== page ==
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Benny Golson, who at 83 years of age has concerts booked well into next year, has had an astounding career.
From his web site (address at the bottom of this review):
Benny Golson is the only living jazz artist to have written 8 standards for jazz repertoire. These jazz standards have found their way into countless recordings internationally over the years and are still being recorded.
He has recorded over 30 albums for many recording companies in the United States and Europe under his own name and innumerable ones with other major artists. A prodigious writer, Golson has written well over 300 compositions.
He has also composed and arranged music for a staggering number of “A-list” artists, including: Count Basie, John Coltrane, Miles Davis, Ella Fitzgerald, Lionel Hampton, Davey Jones and The Monkees, Oscar Peterson, The Animals, and Mel Torme, and many, many others.
Additionally, he has written the scores for several TV shows and movies, and commercial music for some of the largest advertising agencies in the US. (You “purists” can look down your nose at that if you like, but I suspect Golson had no problem cashing the checks. The bills have a habit of coming in every month no matter what, and the electric company really doesn’t give a damn where you get the money to pay them, as long as you do pay them.)
Golson’s career was not hurt by being chosen to appear in the Tom Hanks movie, “The Terminal”. Golson played himself, and was the “McGuffin” of the movie. Hank’s character’s sole reason for coming to America was to get Golson’s autograph to complete a collection his father had begun. In a stroke of bad timing, Hanks’ character became a man with no country, trapped in the airline terminal after a revolution at home voided his passport and left him unable to set foot onto American soil. It was an excellent film, and Golson’s appearance in it also led to the release of a very good tie-in album in 2004, “Terminal 1”.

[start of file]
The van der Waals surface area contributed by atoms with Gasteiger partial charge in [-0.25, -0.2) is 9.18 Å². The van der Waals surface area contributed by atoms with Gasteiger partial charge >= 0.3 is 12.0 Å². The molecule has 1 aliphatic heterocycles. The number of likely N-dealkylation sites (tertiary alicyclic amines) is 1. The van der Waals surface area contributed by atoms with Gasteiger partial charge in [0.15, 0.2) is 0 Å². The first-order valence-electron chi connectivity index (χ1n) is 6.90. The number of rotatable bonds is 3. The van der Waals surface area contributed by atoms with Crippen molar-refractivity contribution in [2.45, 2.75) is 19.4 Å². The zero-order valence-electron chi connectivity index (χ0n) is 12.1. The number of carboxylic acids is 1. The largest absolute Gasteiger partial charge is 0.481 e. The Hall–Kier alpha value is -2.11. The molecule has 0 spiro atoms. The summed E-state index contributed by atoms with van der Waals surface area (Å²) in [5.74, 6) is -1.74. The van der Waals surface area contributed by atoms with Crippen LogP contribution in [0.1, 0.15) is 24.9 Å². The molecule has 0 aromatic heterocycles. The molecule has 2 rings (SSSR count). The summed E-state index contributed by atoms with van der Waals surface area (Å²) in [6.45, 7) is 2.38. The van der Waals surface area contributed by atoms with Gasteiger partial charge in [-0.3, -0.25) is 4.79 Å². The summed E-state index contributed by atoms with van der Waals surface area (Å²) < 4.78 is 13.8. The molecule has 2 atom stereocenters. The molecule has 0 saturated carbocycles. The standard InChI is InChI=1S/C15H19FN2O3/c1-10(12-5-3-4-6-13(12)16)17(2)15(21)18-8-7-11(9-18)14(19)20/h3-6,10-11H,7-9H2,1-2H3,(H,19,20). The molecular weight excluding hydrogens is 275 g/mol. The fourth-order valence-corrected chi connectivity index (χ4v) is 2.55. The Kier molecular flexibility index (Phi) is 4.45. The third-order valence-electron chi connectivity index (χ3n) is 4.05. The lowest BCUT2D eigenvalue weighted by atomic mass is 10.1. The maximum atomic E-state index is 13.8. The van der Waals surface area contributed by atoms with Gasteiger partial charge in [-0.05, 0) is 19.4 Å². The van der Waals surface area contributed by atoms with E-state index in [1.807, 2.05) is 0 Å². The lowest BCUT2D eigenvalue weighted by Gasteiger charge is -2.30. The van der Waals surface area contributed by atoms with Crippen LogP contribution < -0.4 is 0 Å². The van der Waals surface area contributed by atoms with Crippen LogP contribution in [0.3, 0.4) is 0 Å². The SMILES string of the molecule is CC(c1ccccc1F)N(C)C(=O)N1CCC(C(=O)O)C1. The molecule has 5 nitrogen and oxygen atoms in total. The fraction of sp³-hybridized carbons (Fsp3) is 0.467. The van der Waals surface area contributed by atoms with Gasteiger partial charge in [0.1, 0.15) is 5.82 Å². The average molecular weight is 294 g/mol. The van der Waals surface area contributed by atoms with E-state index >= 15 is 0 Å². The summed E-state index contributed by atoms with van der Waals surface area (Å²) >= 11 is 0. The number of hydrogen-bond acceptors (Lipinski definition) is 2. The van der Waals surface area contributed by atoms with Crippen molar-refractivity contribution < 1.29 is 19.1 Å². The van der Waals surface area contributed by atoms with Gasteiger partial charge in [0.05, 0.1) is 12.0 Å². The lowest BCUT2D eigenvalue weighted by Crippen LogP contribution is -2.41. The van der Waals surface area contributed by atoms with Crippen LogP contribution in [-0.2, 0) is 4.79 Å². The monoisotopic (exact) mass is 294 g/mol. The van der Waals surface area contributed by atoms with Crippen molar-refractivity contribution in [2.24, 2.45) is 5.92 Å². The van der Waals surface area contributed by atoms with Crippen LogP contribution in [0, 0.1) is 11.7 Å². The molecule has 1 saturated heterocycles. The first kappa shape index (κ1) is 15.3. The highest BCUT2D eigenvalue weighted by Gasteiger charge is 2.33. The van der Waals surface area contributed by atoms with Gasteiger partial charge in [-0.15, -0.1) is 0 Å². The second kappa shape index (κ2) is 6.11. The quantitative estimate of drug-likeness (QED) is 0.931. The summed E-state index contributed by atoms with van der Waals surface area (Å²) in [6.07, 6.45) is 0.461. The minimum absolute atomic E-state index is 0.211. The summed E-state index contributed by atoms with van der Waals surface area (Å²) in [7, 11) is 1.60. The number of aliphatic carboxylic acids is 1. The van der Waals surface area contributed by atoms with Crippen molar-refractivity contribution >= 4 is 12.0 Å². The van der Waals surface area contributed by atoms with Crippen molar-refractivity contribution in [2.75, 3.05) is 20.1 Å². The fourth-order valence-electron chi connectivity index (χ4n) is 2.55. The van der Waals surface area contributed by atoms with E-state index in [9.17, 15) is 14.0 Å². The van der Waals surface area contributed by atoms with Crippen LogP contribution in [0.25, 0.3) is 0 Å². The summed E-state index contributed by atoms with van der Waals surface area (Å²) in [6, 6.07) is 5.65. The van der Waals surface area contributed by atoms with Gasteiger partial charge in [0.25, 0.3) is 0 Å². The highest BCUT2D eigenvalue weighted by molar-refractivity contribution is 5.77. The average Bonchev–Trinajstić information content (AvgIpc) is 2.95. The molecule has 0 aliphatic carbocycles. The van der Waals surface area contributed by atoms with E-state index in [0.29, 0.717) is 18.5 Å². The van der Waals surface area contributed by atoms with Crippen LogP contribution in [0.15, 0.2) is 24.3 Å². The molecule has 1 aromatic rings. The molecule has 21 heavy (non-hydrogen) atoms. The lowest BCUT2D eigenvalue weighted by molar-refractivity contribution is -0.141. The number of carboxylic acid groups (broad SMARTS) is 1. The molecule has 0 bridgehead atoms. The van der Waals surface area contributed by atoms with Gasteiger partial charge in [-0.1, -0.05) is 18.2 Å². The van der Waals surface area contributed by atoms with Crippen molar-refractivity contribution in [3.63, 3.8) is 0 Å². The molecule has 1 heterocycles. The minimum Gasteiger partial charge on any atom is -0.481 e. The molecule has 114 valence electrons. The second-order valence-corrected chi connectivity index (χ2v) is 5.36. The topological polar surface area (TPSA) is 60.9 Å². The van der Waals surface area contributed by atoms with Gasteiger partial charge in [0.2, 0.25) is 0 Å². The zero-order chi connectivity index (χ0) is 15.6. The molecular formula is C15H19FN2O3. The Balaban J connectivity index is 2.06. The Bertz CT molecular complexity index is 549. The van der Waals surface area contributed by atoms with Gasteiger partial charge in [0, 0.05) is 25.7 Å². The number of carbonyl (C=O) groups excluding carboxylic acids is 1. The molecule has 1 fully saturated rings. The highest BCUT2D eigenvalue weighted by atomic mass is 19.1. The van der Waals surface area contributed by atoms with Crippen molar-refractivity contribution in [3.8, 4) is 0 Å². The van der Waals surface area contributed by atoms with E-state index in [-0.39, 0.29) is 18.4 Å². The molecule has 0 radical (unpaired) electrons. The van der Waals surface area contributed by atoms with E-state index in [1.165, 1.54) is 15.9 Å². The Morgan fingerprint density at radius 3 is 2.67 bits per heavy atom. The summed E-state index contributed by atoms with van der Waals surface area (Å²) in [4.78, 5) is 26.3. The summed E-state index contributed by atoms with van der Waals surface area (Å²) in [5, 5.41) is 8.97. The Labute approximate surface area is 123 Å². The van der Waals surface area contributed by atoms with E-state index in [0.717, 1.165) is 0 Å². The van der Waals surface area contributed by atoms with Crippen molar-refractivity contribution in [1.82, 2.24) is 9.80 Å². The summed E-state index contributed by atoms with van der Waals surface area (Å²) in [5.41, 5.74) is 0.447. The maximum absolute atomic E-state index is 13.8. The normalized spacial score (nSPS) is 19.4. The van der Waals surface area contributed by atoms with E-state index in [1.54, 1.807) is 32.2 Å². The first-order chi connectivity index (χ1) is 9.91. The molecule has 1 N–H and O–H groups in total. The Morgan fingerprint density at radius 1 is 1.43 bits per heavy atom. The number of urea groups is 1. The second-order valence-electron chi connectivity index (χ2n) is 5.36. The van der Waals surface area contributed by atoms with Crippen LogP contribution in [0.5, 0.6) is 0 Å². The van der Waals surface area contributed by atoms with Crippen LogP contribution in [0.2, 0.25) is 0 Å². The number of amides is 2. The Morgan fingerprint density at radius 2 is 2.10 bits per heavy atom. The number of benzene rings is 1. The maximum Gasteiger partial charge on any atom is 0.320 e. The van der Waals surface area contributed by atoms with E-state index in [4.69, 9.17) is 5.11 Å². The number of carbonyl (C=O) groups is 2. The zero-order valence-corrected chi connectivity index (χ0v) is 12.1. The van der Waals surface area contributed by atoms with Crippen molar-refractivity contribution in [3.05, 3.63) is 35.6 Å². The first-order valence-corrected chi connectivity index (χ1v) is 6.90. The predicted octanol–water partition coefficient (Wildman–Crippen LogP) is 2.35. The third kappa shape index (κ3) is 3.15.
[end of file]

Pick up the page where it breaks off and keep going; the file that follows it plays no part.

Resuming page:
With literally dozens of albums released under his own name, as well as who knows how many appearances as a sideman on other artists work, Benny Golson will surely go down in the history books as one of the most prolific performers and composers jazz has seen
That’s Funky, 2000, Arkadia Jazz
The disk I settled on to write about this week is one of Golson’s later works, the 2000 Arkadia Jazz release, “That’s Funky”, featuring “Benny Golson’s Funky Quintet”.
The personnel for this outing are:
Benny Golson, tenor sax
Nat Adderley, trumpet
Monty Alexander, piano
Ray Drummond, bass
Marvin “Smitty” Smith, drums
The first track is billed as “Mack The Knife (Funky Version”, and the opening notes certainly live up to that. Once you get past the opening, the remainder of the song is pretty straightforward. Some people don’t like funky music, but I don’t see where there is anything to not like about this.
I’ve always loved “Mack The Knife”, and if you do also then this is the album for you. Kurt Weill’s classic, with a much different arrangement, is reprised later on the disc under the alternate name, “Moritat”, which is noted to be a “modern bebop version”. Both versions are eminently listenable.
Bobby Timmons’ “Moanin'” follows the first version of “Mack The Knife”, and funk or not, I think most people will not have to work to enjoy this version of one of jazz’s most popular standards.
“Mississippi Windows”, one of only two Golson originals here, starts off sounding like a bluesy piano piece to showcase Monty Alexander and bassist Ray Drummond, until the horns join about a minute in. It’s a slow burning blues, and after a bit the horns fall silent and Alexander once again takes the lead. Only for a moment though, and then Adderley steps up and shows what it really means to blow the blues.
The last song I’ll mention, although definitely not the last great song on this album, is “Blues March”, the other Golson original on this disc. I noticed that I have drawn a line through the title on my copy of the album, which leads me to believe that, at one time, I didn’t like this song. That’s my loss, because it’s a great piece, showcasing every participant at least as much as it does Golson’s own sax blowing. Even drummer “Smitty” Smith gets a chance to show his chops six minutes in. Drum solos are rare on this disk, and it’s nice that on the final number Smith got a chance to show that Golson picked him for more than just his ability to keep time.
“Blues March” is a rousing bebop piece that some might find “funky” but I think is just plain great jazz. Here is a live version that I found on YouTube. Unfortunately it’s not the version on this disk, but in the unlikely event you’re unfamiliar with the song, this will give you an idea of what to expect.

Come to think of it, the same statement I made about “Blues March” could be made about the entire disc. No matter what pigeon hole you want to put it in, “That’s Funky” is great jazz, start to finish.

To learn more about Benny Golson and his music, visit his web site.

Next time: Reggie Houston


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